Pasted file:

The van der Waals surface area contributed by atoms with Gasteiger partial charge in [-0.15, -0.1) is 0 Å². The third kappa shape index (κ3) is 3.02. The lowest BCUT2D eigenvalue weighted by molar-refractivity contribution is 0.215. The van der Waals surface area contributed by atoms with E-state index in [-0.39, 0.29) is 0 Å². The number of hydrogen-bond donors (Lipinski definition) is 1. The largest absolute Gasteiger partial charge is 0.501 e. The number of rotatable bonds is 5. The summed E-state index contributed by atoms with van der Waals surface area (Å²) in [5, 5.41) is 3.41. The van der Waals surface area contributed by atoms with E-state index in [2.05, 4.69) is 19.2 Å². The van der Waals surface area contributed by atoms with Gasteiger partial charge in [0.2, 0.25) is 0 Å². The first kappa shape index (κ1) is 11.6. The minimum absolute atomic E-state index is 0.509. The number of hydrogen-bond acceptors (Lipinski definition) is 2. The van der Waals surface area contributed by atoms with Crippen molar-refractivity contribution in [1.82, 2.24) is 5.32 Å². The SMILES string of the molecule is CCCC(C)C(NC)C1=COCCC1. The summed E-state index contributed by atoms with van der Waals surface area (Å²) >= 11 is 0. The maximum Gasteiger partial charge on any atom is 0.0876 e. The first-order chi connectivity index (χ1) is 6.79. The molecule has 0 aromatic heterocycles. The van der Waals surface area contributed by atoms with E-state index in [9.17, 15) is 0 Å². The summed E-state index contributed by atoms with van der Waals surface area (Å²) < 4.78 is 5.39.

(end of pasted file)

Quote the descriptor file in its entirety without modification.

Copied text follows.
The van der Waals surface area contributed by atoms with Gasteiger partial charge in [-0.15, -0.1) is 0 Å². The third kappa shape index (κ3) is 3.02. The lowest BCUT2D eigenvalue weighted by molar-refractivity contribution is 0.215. The van der Waals surface area contributed by atoms with E-state index in [-0.39, 0.29) is 0 Å². The number of hydrogen-bond donors (Lipinski definition) is 1. The largest absolute Gasteiger partial charge is 0.501 e. The number of rotatable bonds is 5. The summed E-state index contributed by atoms with van der Waals surface area (Å²) in [5, 5.41) is 3.41. The van der Waals surface area contributed by atoms with E-state index in [2.05, 4.69) is 19.2 Å². The van der Waals surface area contributed by atoms with Gasteiger partial charge in [0.2, 0.25) is 0 Å². The first kappa shape index (κ1) is 11.6. The minimum absolute atomic E-state index is 0.509. The number of hydrogen-bond acceptors (Lipinski definition) is 2. The van der Waals surface area contributed by atoms with Crippen molar-refractivity contribution in [1.82, 2.24) is 5.32 Å². The SMILES string of the molecule is CCCC(C)C(NC)C1=COCCC1. The summed E-state index contributed by atoms with van der Waals surface area (Å²) >= 11 is 0. The maximum Gasteiger partial charge on any atom is 0.0876 e. The first-order chi connectivity index (χ1) is 6.79. The molecule has 0 aromatic heterocycles. The van der Waals surface area contributed by atoms with E-state index in [9.17, 15) is 0 Å². The summed E-state index contributed by atoms with van der Waals surface area (Å²) < 4.78 is 5.39.